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In his letter of 03 May 1888, Otto von Bismarck, the then-Chancellor of Germany, wrote to Prince Heinrich VII Reuß, the then-Ambassador of Germany to Austria-Hungary:

Durch einen Angriff auf das heutige Rußland würden wir seinen Zusammenhang festigen; durch Abwarten seines Angriffs aber können wir seinen inneren Verfall und seine Zersetzung möglicherweise früher erleben als seinen Angriff, und zwar um so früher, je weniger wir es durch Bedrohungen hindern, tiefer in die orientalische Sackgasse hineinzugehen.

Here's my translation:

By attacking Russia now, we would only strengthen its cohesion; but by waiting for Russia's attack on us, we may witness Russia's decline and dissolution sooner than its attack - the sooner the less we hinder Russia by threats from going deeper into the oriental dead end.

This statement caught my attention, especially the reference to the "oriental dead end." Why oriental, and why dead end? A hypothesis of mine is that Bismarck meant to compare Russia with the then-declining Ottoman Empire, implying that both were going down the same dead-end road. However, I find it difficult to see how Russia and the Ottoman Empire were on similar paths.

Why did Bismark think that Russia might dissolve on its own, after all? That's especially puzzling in view of the fact that Bismarck said in the very same letter that if Russia lost a war and got disintegrated by a treaty, Russian states would quickly reunite "like mercury drops."

I humbly hope that history experts on this SE can solve the mystery as to what exactly Bismarck meant by "oriental dead end," and help me make sense of his words.

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    I interpret the quote as meaning that if we leave Russia alone it will weaken itself by focusing on its eastern frontier. I don't have enough context to say if that really makes sense, but based on your translation that seems the most obvious interpretation to me.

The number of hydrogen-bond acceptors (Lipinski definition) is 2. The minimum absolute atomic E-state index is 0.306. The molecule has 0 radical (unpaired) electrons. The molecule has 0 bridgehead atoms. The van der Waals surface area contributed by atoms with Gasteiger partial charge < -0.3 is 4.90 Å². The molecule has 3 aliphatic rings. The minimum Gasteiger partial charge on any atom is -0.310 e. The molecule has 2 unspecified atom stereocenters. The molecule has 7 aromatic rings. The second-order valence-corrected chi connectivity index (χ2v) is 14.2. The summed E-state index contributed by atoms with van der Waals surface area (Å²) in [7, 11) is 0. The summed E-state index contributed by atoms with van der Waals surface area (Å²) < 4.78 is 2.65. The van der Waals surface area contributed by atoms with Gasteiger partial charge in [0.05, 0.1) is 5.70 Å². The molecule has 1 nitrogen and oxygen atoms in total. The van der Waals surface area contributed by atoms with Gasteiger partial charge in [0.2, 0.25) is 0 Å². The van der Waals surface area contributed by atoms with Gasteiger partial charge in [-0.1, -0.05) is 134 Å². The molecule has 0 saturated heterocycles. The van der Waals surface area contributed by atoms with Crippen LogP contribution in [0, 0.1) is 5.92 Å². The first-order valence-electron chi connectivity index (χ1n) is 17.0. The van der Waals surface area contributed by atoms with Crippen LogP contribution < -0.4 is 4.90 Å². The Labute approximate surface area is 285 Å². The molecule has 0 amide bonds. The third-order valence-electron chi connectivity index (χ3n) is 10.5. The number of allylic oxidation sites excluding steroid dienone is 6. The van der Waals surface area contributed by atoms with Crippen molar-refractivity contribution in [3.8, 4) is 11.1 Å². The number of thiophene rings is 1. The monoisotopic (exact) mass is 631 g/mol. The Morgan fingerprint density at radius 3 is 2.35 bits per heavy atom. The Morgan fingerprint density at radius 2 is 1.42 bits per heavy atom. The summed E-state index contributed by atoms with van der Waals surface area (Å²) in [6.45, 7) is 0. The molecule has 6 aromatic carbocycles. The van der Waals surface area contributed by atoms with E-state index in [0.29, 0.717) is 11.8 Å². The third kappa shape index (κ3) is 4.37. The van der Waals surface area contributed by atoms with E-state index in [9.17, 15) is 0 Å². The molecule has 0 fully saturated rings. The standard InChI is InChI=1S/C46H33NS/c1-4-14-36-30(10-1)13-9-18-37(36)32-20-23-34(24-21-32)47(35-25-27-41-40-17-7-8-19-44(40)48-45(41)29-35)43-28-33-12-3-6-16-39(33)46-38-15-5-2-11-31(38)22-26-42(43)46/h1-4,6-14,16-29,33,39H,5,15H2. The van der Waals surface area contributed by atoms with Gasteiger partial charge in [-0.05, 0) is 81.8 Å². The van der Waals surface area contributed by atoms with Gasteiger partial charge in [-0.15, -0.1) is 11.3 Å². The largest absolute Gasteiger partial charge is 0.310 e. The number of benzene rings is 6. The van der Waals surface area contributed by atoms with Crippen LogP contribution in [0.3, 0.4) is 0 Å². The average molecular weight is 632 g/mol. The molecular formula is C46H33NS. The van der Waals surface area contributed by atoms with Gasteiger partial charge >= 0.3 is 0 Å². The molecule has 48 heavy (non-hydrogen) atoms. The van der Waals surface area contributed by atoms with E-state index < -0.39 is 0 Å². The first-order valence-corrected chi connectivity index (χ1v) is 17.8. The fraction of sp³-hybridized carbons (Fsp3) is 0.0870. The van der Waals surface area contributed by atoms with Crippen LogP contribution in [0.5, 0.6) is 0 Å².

– Brian Z
    Apr 24 at 22:04
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    More context for this letter would be really helpful here. I know he addressed the Reichstag a month prior about the Bulgarian Crisis, including the need to avoid a 2-front war. If that was still the subject, it would make sense that he was talking about attacking Russia on their Eastern (aka "Oriental") border in general. "Oriental" didn't always used to mean "the far East", like it kind of does in modern English.
    – T.E.D.
    Apr 24 at 22:32
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    Note that at the time, "oriental" meant anything from Turkey to Japan so there are a lot of possibilities.
    – Mary
    Apr 25 at 1:39
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    @BrianZ : and considering that Russia did focus on the eastern frontier, and got into a war with Japan which ended in a humiliating defeat for Russia, Bismarck was quite right.
    – vsz
    Apr 25 at 11:32

1 Answer 1